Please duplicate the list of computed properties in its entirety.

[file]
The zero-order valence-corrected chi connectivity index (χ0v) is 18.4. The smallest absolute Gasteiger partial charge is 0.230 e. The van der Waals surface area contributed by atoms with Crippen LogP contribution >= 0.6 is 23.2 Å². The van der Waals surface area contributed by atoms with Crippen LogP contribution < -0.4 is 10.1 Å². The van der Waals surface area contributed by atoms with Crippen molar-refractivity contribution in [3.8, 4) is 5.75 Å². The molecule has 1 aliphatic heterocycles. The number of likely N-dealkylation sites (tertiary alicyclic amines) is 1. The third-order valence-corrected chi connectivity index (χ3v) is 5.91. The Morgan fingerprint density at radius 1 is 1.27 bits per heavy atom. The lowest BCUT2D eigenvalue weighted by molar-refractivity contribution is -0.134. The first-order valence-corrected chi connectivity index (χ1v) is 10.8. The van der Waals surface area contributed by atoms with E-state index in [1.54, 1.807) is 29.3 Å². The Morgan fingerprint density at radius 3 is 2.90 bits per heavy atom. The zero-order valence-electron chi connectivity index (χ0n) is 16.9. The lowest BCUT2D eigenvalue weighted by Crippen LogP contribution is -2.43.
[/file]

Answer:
The zero-order valence-corrected chi connectivity index (χ0v) is 18.4. The smallest absolute Gasteiger partial charge is 0.230 e. The van der Waals surface area contributed by atoms with Crippen LogP contribution >= 0.6 is 23.2 Å². The van der Waals surface area contributed by atoms with Crippen LogP contribution < -0.4 is 10.1 Å². The van der Waals surface area contributed by atoms with Crippen molar-refractivity contribution in [3.8, 4) is 5.75 Å². The molecule has 1 aliphatic heterocycles. The number of likely N-dealkylation sites (tertiary alicyclic amines) is 1. The third-order valence-corrected chi connectivity index (χ3v) is 5.91. The Morgan fingerprint density at radius 1 is 1.27 bits per heavy atom. The lowest BCUT2D eigenvalue weighted by molar-refractivity contribution is -0.134. The first-order valence-corrected chi connectivity index (χ1v) is 10.8. The van der Waals surface area contributed by atoms with E-state index in [1.54, 1.807) is 29.3 Å². The Morgan fingerprint density at radius 3 is 2.90 bits per heavy atom. The zero-order valence-electron chi connectivity index (χ0n) is 16.9. The lowest BCUT2D eigenvalue weighted by Crippen LogP contribution is -2.43.